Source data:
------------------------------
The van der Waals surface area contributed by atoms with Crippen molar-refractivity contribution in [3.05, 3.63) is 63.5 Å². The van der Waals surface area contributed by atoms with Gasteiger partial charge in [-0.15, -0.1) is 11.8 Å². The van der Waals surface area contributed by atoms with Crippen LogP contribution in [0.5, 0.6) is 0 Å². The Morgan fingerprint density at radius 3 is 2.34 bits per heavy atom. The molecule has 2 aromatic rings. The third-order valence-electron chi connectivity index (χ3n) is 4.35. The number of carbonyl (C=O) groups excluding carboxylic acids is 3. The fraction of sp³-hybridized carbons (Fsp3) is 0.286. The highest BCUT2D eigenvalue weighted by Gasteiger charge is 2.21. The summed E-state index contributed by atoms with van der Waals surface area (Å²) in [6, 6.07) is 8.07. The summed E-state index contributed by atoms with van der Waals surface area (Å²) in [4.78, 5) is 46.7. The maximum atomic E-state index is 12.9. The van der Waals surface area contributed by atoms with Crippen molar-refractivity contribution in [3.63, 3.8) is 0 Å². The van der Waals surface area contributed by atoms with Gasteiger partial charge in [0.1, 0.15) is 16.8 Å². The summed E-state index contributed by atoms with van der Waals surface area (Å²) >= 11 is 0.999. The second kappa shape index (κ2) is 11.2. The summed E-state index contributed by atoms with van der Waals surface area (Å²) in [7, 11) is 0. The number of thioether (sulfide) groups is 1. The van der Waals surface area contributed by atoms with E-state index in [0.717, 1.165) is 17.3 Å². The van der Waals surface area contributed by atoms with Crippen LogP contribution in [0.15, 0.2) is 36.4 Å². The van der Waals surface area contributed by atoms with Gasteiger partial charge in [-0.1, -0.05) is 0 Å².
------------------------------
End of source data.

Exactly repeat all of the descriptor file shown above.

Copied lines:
The van der Waals surface area contributed by atoms with Crippen molar-refractivity contribution in [3.05, 3.63) is 63.5 Å². The van der Waals surface area contributed by atoms with Gasteiger partial charge in [-0.15, -0.1) is 11.8 Å². The van der Waals surface area contributed by atoms with Crippen LogP contribution in [0.5, 0.6) is 0 Å². The Morgan fingerprint density at radius 3 is 2.34 bits per heavy atom. The molecule has 2 aromatic rings. The third-order valence-electron chi connectivity index (χ3n) is 4.35. The number of carbonyl (C=O) groups excluding carboxylic acids is 3. The fraction of sp³-hybridized carbons (Fsp3) is 0.286. The highest BCUT2D eigenvalue weighted by Gasteiger charge is 2.21. The summed E-state index contributed by atoms with van der Waals surface area (Å²) in [6, 6.07) is 8.07. The summed E-state index contributed by atoms with van der Waals surface area (Å²) in [4.78, 5) is 46.7. The maximum atomic E-state index is 12.9. The van der Waals surface area contributed by atoms with Crippen molar-refractivity contribution in [3.63, 3.8) is 0 Å². The van der Waals surface area contributed by atoms with Gasteiger partial charge in [0.1, 0.15) is 16.8 Å². The summed E-state index contributed by atoms with van der Waals surface area (Å²) >= 11 is 0.999. The second kappa shape index (κ2) is 11.2. The summed E-state index contributed by atoms with van der Waals surface area (Å²) in [7, 11) is 0. The number of thioether (sulfide) groups is 1. The van der Waals surface area contributed by atoms with E-state index in [0.717, 1.165) is 17.3 Å². The van der Waals surface area contributed by atoms with Crippen LogP contribution in [0.15, 0.2) is 36.4 Å². The van der Waals surface area contributed by atoms with Gasteiger partial charge in [-0.1, -0.05) is 0 Å².